Even in an experienced team there’s a common issue of people operating in silos, either completing tasks individually or in very small groups, so round table meetings help employees get more comfortable with expressing their thoughts and learn more about their colleagues. 

How to Run a Round Table Meeting

1. Assign a Mediator

Round table meetings don’t recognize managers, but they absolutely need a mediator. A mediator’s goal is to ensure equal input from all participants as well as help people stay on track when the conversation goes too off-track. 

As such, a mediator can calculate how much time each participant has to present their ideas and a clock to let them know they are going overboard.

A portion of a meeting time can be allocated to freestyle conversation where participants exchange ideas after everyone has heard. But even in this case, an experienced mediator will facilitate feedback from shy members so that the loudest voices won’t override everyone. 

It’s best to invite a mediator who is not invested in a particular discussion, so that they could only focus on keeping the meeting balanced and within a structure. 

2. Establish Core Agenda

Although round-table meetings often are conducted to promote free flowing of ideas, often such format leads to off-topic discussion. That’s why it’s best to come up with a core agenda or the theme of a meeting and a list of topics that should be covered.

That way mediators can easily see when discussions trail off and gently bring the focus back on established topics. 

3. Explain The Format

Round table meetings is a format that just keeps getting popular, especially in a business setting, so most team members will be unfamiliar with their structure.

To avoid distraction or common issues with other meeting formats such as low engagement, make sure to explain how round meetings work at the beginning of it.

Don’t expect everyone to adhere to rules. Some people will be used to talking more while it’s the opposite with others, so take notes and gradually learn to unleash the full potential of round table sessions over time.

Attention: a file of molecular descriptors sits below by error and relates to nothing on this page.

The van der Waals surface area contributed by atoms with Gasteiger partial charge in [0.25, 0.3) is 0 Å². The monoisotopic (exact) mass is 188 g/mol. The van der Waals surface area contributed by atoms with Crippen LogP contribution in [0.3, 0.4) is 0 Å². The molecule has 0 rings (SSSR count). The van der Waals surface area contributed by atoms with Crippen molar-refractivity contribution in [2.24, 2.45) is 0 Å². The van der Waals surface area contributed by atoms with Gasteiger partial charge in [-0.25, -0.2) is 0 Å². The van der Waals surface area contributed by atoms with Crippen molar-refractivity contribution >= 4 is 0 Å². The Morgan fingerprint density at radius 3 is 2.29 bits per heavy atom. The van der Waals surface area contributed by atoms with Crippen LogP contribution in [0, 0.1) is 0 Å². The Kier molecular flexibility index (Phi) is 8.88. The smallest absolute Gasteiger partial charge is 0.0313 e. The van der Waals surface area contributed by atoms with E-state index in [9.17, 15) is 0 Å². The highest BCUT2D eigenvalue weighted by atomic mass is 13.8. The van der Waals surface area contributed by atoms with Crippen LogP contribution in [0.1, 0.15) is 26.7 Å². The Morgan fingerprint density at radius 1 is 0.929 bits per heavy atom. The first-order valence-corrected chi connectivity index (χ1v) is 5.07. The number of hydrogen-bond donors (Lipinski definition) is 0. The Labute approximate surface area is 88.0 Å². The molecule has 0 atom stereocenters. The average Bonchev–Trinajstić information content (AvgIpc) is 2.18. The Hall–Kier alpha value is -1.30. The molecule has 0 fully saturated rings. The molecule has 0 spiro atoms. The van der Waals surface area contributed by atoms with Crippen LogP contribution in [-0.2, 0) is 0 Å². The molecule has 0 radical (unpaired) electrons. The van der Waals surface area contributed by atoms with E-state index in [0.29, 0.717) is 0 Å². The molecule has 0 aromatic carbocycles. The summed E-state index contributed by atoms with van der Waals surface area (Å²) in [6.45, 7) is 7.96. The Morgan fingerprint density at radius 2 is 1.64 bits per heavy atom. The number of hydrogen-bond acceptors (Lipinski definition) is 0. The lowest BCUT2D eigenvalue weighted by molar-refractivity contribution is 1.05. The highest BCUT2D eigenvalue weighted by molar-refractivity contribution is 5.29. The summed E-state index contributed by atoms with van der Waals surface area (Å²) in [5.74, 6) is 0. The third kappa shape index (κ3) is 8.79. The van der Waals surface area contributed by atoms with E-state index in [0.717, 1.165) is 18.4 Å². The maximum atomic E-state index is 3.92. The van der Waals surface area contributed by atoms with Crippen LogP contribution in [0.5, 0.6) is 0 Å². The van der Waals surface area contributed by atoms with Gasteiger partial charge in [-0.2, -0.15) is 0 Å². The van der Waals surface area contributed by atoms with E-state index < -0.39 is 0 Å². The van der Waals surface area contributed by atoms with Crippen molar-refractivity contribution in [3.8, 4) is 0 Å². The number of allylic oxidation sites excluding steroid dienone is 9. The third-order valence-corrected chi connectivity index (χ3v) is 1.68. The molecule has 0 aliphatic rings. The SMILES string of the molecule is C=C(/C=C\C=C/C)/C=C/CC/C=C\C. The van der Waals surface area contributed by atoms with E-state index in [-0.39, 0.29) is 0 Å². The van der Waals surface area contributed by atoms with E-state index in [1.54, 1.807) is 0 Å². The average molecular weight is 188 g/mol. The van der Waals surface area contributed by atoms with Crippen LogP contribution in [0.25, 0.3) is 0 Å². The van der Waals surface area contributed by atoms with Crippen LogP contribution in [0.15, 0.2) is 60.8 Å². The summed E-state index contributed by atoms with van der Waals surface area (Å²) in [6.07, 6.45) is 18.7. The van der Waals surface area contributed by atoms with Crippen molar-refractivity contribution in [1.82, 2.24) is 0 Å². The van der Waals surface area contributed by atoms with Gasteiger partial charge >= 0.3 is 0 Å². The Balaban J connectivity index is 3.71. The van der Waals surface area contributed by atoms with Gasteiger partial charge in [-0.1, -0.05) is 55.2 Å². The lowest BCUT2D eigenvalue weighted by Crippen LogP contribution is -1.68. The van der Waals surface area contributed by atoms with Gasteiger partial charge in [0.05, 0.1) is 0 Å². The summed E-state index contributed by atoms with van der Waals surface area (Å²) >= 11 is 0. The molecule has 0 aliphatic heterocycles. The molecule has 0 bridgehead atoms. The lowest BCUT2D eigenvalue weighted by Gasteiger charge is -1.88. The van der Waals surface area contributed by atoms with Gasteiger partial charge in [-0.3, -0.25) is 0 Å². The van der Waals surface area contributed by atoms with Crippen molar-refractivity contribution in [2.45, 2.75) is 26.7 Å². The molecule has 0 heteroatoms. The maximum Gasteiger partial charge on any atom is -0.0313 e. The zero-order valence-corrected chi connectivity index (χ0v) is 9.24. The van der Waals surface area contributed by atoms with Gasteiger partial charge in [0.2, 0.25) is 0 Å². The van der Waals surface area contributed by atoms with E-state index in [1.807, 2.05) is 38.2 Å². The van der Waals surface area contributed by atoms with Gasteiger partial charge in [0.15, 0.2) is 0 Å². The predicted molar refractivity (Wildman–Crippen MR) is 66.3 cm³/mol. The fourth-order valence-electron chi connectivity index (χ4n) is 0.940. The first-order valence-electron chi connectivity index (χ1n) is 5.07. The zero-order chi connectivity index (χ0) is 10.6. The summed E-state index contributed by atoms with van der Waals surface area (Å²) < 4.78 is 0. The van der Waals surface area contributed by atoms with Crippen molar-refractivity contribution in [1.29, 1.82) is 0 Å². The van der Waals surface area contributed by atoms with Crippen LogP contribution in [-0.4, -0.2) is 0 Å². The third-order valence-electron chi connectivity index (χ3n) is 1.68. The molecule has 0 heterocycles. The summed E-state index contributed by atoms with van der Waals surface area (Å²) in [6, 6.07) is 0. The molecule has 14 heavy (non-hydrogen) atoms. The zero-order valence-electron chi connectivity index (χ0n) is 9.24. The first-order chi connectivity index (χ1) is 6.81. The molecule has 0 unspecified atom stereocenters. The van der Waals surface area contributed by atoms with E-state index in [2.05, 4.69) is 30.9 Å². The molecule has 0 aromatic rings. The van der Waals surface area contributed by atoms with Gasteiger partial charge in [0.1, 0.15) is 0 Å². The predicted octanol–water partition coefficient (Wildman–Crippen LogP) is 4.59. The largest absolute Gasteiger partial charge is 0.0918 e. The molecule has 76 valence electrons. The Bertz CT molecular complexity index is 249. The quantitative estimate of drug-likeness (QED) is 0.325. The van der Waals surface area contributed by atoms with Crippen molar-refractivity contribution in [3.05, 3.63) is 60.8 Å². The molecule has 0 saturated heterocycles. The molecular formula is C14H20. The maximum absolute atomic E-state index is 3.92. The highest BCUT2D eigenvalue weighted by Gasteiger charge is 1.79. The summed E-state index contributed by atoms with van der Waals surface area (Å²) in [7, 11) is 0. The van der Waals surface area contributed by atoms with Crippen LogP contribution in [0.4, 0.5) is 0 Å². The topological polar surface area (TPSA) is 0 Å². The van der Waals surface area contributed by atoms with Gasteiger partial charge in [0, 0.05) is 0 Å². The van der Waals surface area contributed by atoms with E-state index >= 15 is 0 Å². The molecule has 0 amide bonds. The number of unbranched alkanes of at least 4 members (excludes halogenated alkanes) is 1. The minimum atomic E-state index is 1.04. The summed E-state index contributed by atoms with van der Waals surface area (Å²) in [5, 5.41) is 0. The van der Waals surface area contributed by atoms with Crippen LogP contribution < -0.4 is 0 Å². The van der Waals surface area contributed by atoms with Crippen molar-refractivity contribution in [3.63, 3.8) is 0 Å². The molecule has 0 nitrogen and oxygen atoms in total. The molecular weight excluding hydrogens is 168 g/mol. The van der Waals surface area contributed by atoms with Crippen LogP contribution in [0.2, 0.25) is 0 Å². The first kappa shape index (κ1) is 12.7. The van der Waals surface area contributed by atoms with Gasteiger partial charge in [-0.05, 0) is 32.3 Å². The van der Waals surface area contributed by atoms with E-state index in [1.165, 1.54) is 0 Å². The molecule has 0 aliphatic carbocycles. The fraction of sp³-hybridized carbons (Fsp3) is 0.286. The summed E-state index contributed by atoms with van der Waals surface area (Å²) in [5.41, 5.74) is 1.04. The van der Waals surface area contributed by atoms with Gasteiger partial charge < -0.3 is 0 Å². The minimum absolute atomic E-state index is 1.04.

Formats For Round Table Meetings

Brainstorming Round Table

Agenda: solve complex issue, brainstorm new ideas

Purpose: establish ways to solve a complex issue (for example, low support engagement, or low transparency within a team) or come up with new ideas (e.g. for a product feature, new scenario)

Decision-Making Round Table

Agenda: Make critical decisions, prioritize tasks

Purpose: Discuss and make decisions on pressing matters, prioritize tasks, and allocate resources effectively.

Innovation Round Table

Agenda: Foster creative thinking, explore innovative solutions

Purpose: Encourage creative brainstorming and exploration of innovative solutions for challenges or opportunities.

Team Building and Collaboration Round Table

Agenda: Strengthen team dynamics, improve collaboration

Purpose: Focus on building stronger team connections, improving communication, and enhancing collaboration among team members.

Good Luck With Your Next Round Table Meeting!

Round tables are a great way to foster collaboration, tackle complex issues, and spark innovative ideas. Hopefully, this article has provided you with valuable insights and structured formats to keep your round table meetings smooth and productive!